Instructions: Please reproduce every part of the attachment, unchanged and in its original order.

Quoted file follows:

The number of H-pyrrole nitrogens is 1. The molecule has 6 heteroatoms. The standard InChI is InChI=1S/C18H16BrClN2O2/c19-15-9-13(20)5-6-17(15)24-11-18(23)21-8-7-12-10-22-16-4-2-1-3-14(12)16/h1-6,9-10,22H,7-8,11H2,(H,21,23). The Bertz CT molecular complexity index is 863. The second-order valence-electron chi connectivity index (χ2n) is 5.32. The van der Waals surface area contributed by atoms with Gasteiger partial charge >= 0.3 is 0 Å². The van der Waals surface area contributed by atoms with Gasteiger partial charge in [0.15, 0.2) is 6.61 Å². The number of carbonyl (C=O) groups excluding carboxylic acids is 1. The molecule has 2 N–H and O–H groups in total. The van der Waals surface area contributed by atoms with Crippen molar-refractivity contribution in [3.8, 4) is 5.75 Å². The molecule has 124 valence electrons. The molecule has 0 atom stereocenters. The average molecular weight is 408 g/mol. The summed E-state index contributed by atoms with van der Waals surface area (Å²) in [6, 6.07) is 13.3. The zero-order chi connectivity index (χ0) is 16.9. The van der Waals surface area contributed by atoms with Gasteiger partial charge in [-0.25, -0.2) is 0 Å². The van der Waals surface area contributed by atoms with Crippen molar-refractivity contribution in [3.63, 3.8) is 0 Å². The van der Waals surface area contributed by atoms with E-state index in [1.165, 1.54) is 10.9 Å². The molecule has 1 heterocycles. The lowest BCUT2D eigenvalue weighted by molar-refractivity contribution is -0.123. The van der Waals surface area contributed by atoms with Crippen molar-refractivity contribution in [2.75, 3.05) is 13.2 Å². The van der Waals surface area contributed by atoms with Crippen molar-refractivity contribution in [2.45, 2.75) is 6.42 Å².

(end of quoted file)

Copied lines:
The number of H-pyrrole nitrogens is 1. The molecule has 6 heteroatoms. The standard InChI is InChI=1S/C18H16BrClN2O2/c19-15-9-13(20)5-6-17(15)24-11-18(23)21-8-7-12-10-22-16-4-2-1-3-14(12)16/h1-6,9-10,22H,7-8,11H2,(H,21,23). The Bertz CT molecular complexity index is 863. The second-order valence-electron chi connectivity index (χ2n) is 5.32. The van der Waals surface area contributed by atoms with Gasteiger partial charge >= 0.3 is 0 Å². The van der Waals surface area contributed by atoms with Gasteiger partial charge in [0.15, 0.2) is 6.61 Å². The number of carbonyl (C=O) groups excluding carboxylic acids is 1. The molecule has 2 N–H and O–H groups in total. The van der Waals surface area contributed by atoms with Crippen molar-refractivity contribution in [3.8, 4) is 5.75 Å². The molecule has 124 valence electrons. The molecule has 0 atom stereocenters. The average molecular weight is 408 g/mol. The summed E-state index contributed by atoms with van der Waals surface area (Å²) in [6, 6.07) is 13.3. The zero-order chi connectivity index (χ0) is 16.9. The van der Waals surface area contributed by atoms with Gasteiger partial charge in [-0.25, -0.2) is 0 Å². The van der Waals surface area contributed by atoms with Crippen molar-refractivity contribution in [3.63, 3.8) is 0 Å². The van der Waals surface area contributed by atoms with E-state index in [1.165, 1.54) is 10.9 Å². The molecule has 1 heterocycles. The lowest BCUT2D eigenvalue weighted by molar-refractivity contribution is -0.123. The van der Waals surface area contributed by atoms with Crippen molar-refractivity contribution in [2.75, 3.05) is 13.2 Å². The van der Waals surface area contributed by atoms with Crippen molar-refractivity contribution in [2.45, 2.75) is 6.42 Å².